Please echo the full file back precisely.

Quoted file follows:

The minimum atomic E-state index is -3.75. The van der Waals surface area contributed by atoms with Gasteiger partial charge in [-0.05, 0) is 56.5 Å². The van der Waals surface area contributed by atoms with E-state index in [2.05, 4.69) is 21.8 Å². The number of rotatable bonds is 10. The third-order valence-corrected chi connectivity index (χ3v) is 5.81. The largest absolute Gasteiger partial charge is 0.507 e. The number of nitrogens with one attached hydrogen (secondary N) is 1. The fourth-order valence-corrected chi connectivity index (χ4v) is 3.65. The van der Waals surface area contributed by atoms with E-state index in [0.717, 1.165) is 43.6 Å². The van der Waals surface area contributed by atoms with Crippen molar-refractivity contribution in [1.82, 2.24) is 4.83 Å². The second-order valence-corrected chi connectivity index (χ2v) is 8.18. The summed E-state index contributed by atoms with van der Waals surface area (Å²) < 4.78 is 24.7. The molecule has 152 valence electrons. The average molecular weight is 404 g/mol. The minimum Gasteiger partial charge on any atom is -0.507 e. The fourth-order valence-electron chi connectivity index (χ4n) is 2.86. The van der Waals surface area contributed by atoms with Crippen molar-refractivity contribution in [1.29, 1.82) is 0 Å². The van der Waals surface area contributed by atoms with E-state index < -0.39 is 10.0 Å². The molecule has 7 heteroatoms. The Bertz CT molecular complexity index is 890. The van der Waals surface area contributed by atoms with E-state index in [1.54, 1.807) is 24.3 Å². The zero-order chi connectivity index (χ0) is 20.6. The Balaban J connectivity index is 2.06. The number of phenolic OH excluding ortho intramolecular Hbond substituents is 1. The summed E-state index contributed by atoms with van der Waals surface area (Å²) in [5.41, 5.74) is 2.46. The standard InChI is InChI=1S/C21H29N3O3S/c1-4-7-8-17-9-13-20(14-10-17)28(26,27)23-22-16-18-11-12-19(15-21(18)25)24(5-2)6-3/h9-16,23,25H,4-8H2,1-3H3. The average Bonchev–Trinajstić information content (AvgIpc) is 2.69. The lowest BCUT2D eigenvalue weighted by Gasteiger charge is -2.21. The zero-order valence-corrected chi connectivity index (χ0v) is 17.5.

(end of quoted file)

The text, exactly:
The minimum atomic E-state index is -3.75. The van der Waals surface area contributed by atoms with Gasteiger partial charge in [-0.05, 0) is 56.5 Å². The van der Waals surface area contributed by atoms with E-state index in [2.05, 4.69) is 21.8 Å². The number of rotatable bonds is 10. The third-order valence-corrected chi connectivity index (χ3v) is 5.81. The largest absolute Gasteiger partial charge is 0.507 e. The number of nitrogens with one attached hydrogen (secondary N) is 1. The fourth-order valence-corrected chi connectivity index (χ4v) is 3.65. The van der Waals surface area contributed by atoms with E-state index in [0.717, 1.165) is 43.6 Å². The van der Waals surface area contributed by atoms with Crippen molar-refractivity contribution in [1.82, 2.24) is 4.83 Å². The second-order valence-corrected chi connectivity index (χ2v) is 8.18. The summed E-state index contributed by atoms with van der Waals surface area (Å²) < 4.78 is 24.7. The molecule has 152 valence electrons. The average molecular weight is 404 g/mol. The minimum Gasteiger partial charge on any atom is -0.507 e. The fourth-order valence-electron chi connectivity index (χ4n) is 2.86. The van der Waals surface area contributed by atoms with Crippen molar-refractivity contribution in [1.29, 1.82) is 0 Å². The van der Waals surface area contributed by atoms with E-state index < -0.39 is 10.0 Å². The molecule has 7 heteroatoms. The Bertz CT molecular complexity index is 890. The van der Waals surface area contributed by atoms with E-state index in [1.54, 1.807) is 24.3 Å². The zero-order chi connectivity index (χ0) is 20.6. The Balaban J connectivity index is 2.06. The number of phenolic OH excluding ortho intramolecular Hbond substituents is 1. The summed E-state index contributed by atoms with van der Waals surface area (Å²) in [5.41, 5.74) is 2.46. The standard InChI is InChI=1S/C21H29N3O3S/c1-4-7-8-17-9-13-20(14-10-17)28(26,27)23-22-16-18-11-12-19(15-21(18)25)24(5-2)6-3/h9-16,23,25H,4-8H2,1-3H3. The average Bonchev–Trinajstić information content (AvgIpc) is 2.69. The lowest BCUT2D eigenvalue weighted by Gasteiger charge is -2.21. The zero-order valence-corrected chi connectivity index (χ0v) is 17.5.